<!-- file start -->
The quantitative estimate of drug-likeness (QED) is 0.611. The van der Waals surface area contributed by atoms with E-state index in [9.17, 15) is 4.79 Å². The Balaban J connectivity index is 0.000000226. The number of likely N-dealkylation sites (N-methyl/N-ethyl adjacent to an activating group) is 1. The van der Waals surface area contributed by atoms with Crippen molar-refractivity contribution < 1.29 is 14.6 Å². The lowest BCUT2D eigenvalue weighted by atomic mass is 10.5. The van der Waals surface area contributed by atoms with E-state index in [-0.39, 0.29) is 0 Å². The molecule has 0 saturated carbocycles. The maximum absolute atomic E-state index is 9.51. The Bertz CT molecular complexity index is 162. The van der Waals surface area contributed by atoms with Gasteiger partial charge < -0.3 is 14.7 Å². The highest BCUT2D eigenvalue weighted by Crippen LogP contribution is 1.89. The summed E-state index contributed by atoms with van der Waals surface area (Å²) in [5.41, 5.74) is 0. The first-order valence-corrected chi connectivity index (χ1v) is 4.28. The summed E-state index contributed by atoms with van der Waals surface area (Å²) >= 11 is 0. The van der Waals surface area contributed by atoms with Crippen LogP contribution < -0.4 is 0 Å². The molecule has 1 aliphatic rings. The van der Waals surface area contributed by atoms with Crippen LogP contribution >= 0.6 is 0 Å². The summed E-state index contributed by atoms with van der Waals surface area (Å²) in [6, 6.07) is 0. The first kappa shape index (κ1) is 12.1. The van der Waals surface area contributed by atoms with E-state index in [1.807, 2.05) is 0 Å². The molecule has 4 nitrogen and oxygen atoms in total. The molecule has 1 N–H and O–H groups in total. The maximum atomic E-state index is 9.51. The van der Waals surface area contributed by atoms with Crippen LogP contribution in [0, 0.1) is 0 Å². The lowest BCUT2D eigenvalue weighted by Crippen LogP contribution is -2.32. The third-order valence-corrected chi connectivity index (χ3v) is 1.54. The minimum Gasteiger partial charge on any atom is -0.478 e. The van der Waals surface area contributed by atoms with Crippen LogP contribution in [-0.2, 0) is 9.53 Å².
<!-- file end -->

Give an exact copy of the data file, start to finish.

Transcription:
The quantitative estimate of drug-likeness (QED) is 0.611. The van der Waals surface area contributed by atoms with E-state index in [9.17, 15) is 4.79 Å². The Balaban J connectivity index is 0.000000226. The number of likely N-dealkylation sites (N-methyl/N-ethyl adjacent to an activating group) is 1. The van der Waals surface area contributed by atoms with Crippen molar-refractivity contribution < 1.29 is 14.6 Å². The lowest BCUT2D eigenvalue weighted by atomic mass is 10.5. The van der Waals surface area contributed by atoms with E-state index in [-0.39, 0.29) is 0 Å². The molecule has 0 saturated carbocycles. The maximum absolute atomic E-state index is 9.51. The Bertz CT molecular complexity index is 162. The van der Waals surface area contributed by atoms with Gasteiger partial charge < -0.3 is 14.7 Å². The highest BCUT2D eigenvalue weighted by Crippen LogP contribution is 1.89. The summed E-state index contributed by atoms with van der Waals surface area (Å²) in [5.41, 5.74) is 0. The first-order valence-corrected chi connectivity index (χ1v) is 4.28. The summed E-state index contributed by atoms with van der Waals surface area (Å²) >= 11 is 0. The van der Waals surface area contributed by atoms with Crippen LogP contribution < -0.4 is 0 Å². The molecule has 1 aliphatic rings. The van der Waals surface area contributed by atoms with Crippen LogP contribution >= 0.6 is 0 Å². The summed E-state index contributed by atoms with van der Waals surface area (Å²) in [6, 6.07) is 0. The first kappa shape index (κ1) is 12.1. The van der Waals surface area contributed by atoms with E-state index in [1.807, 2.05) is 0 Å². The molecule has 4 nitrogen and oxygen atoms in total. The molecule has 1 N–H and O–H groups in total. The maximum atomic E-state index is 9.51. The van der Waals surface area contributed by atoms with Crippen LogP contribution in [0, 0.1) is 0 Å². The lowest BCUT2D eigenvalue weighted by Crippen LogP contribution is -2.32. The third-order valence-corrected chi connectivity index (χ3v) is 1.54. The minimum Gasteiger partial charge on any atom is -0.478 e. The van der Waals surface area contributed by atoms with Crippen LogP contribution in [-0.2, 0) is 9.53 Å².